One of the many benefits of homeschooling high school is that you can choose to have your child earn college credit while homeschooling high school! This can also be called dual credit.
There are multiple ways to earn college credit while homeschooling high school. Each option offers its own set of guidelines, limitations, and benefits. It is best to work with your child to decide if any of these choices is the right one for him or her. Remember there is no reason your child must earn dual credit, but there can be multiple advantages to doing so.
Reasons to Earn Dual Credit in High School
- Save Money – If your child can take a class for high school that will afford him/her both high school credit and college credit, this will save money during the college years. For instance, my daughter took Psychology in high school at home through JumpCourse and then spent a couple of weeks studying specifically for the CLEP Psychology Exam. By earning a passing score on the CLEP Exam, she now has her Introduction to Psychology out of the way for college.
- Save Time – By earning dual credit while in high school, your child is not doubling up on courses. For instance, my daughter took U.S. History as a full credit high school course. By repeating the same study process as she did for the CLEP Psychology Exam, she earned her college credit for U.S. History I, thus saving her from having to take it in her first two years of college.
Earn College Credit While Homeschooling High School
1. CLEP Exams
CLEP stands for College Level Examination Program. These exams are usually taken by people who acquired knowledge outside the classroom and wish to bypass certain college courses and earn college credit. There are 33 CLEP exams offered by the College Board including things like Psychology, American Government, English Literature, College Composition, Biology, Chemistry, Calculus, and Spanish. By passing a CLEP exam with a satisfactory grade, a person can earn 3 to 12 college credits. Typically a score of 50 on a CLEP exam is considered to be the recommended credit granting score. Each exam costs $80 and must be purchased through the College Board website.
More Important Things to Note About CLEP Exams:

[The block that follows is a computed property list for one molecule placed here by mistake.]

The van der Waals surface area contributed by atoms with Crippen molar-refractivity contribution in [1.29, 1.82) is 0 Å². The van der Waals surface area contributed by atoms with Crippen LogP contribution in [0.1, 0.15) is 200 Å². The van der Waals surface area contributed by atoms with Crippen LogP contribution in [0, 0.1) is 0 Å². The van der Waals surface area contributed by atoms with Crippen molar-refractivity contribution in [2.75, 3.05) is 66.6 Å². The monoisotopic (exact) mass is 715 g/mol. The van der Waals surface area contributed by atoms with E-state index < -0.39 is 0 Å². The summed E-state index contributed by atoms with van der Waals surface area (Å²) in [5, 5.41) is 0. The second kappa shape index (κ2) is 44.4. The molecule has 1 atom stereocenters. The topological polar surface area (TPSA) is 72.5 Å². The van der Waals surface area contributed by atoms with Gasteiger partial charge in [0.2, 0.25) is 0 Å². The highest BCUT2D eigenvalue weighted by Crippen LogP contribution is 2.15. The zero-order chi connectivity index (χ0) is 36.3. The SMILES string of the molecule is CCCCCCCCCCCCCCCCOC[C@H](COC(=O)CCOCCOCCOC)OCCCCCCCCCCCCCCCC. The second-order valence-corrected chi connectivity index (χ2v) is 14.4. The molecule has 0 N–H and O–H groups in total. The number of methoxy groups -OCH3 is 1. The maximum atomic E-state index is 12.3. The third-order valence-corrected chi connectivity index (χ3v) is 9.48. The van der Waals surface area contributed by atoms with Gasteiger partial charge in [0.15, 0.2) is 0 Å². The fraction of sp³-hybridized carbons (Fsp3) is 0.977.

- If you know what college (or maybe a few possible options) that your child wants to attend, check with that college on their credit granting policies via CLEP exam.
- To schedule a CLEP exam, you must first register and pay through College Board; then you sign up for a test date at your local testing center. (You can find out on the College Board website where the nearest center is that offers the exam.)
- If your child is planning to do a course at a high school level, I highly recommended taking a few weeks upon completion of the course to do specific CLEP preparation with the many CLEP prep resources that are available.
- If your child fails, don’t panic! You can retake a CLEP exam after a 3 month waiting period. (And yes, I know this from experience because my daughter failed one and later retook it.)
To learn more about CLEP Exams be sure to check out this CLEP Exam series that contains the what, why, how, and resources for the taking a CLEP exam.
2. AP Exams
AP stands for Advanced Placement. The College Board (yes the same place that governs the CLEP exams) offers more than 30 AP courses such as Art History, European History, United States History, Statistics, Physics, Environmental Science, and Latin. With so many options, it easily allows your child to pursue college level studies while still in high school.
More than 90 percent of four-year colleges in the United States offer credits based on AP exam scores. Typically a qualifying score for an AP Exam is a 4 out of 5. Sign ups for AP exams are usually done through your local school district. You need to contact them no later than March 1st of the year your child wants to take an AP Exam to set it up.
Important Facts to Note About AP Exams:
- One of the things that makes AP unique is that you can take an AP test without taking an AP class.
- As with CLEP, be sure to check with your child’s colleges of choice as to their credit granting policies for AP exams.
- Taking AP courses during the high school years allows your child to get some of the introductory level college courses done before even stepping foot on a college campus. This saves time and money!
- While you can freely schedule to take a CLEP exam throughout the year, AP exams are given at schools across the country at one set time each year, and only once each year. This means everyone across the country would be taking the AP English Language exam at the same time.
3. Community College
There are two ways to earn college credit while homeschooling high school using a community college. You can either have your student attend classes at your local community college, or he/she can choose from the many online college courses available.
How does this work? You can enroll your child in one or two classes while she is still in high school. For instance, my daughter Chloe took Chemistry at our local community college so I would not have to provide Chemistry lab at home. In this way, she earned her high school credit for Chemistry while earning college credit for Chemistry.
Earning college credit while homeschooling high school may not be the best path for all high school students, but it is a viable option that can save your college bound teens both time and money when it comes to earning college credit!
Do you have any tips for earning college credit while homeschooling? Please share them here! Or share your student’s experiences earning college credit while homeschooling. Did it work well? Do you have ideas for others who are considering doing this? We want to hear from you!